Oh, and once you have a book trailer, do your research and take the time to upload your trailer onto your website and/or blog as well as the many different sites available to help promote it, such as:,, and

Publicity Photos

I don’t know about you, but having my picture taken is not one of my favorite things to do. And yet, when you have a book contract, it’s one of the requirements asked of you by your publisher. There was a time, long ago, when I believed myself somewhat photogenic, but then came the extra pounds, the graying hair, the wrinkles and crows feet–need I go on?

So began my journey of trying to determine what I wanted for an author photo. Did I want a formal pose against a basic background, or did I want a more casual look? Inside or outside? Props such as a desk or books? Should I lose weight first? What should I wear? Is it really important to know which color looks good on me when I have all these other things to worry about?

I didn’t have the extra funds to hire an image consultant, but I knew what colors made me feel good–and that’s one of the best ways to determine which color season you are and what color palette works for you. Click here for more information on determining your seasonal color. Once I had this figured out, I searched through my closet for the perfect outfit and considered make-up and hairstyles that would give me a natural look, yet call out to people and say “Look at Me–This is who I am.”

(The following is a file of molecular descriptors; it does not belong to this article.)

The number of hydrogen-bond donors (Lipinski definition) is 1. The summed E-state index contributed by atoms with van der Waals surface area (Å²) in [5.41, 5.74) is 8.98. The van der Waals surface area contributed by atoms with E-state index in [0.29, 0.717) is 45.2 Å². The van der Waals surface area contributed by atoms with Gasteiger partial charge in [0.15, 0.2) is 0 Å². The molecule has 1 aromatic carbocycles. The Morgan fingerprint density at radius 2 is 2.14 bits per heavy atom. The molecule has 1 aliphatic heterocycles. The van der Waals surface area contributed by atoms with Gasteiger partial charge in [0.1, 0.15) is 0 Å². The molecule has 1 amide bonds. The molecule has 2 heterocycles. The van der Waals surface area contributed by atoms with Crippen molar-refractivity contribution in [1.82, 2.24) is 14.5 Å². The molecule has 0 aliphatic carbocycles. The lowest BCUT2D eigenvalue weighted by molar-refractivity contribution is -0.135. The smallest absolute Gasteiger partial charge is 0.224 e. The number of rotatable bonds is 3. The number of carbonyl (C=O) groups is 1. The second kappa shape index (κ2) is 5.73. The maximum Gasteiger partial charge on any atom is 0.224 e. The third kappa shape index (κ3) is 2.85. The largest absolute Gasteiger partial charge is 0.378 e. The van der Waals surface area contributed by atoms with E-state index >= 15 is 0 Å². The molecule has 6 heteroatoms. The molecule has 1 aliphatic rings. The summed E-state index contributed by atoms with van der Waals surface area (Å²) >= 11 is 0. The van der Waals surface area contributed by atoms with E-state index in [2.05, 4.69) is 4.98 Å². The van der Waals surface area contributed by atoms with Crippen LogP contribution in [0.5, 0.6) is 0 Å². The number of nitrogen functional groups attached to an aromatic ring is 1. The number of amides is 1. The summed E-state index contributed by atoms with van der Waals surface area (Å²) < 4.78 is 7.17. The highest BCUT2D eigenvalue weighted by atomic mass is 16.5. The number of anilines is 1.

Another step included studying my favorite author sites. What sort of pictures did they use and how many shots did they have taken? Did they hire a professional photographer or do it themselves?

If you own a quality camera or know someone who does that has the prowess to take great photos, you can save money doing it yourself. But a professional photographer will understand light and shadow and can also work magic on those little “imperfections” I mentioned earlier, so you might want to keep that in mind as well. No matter what, you’ll need to be sure the pictures are taken in high resolution, jpeg, or tiff images, with a 300 dpi or more. All of this jargon seemed foreign to my ears, but not to those in the publishing world.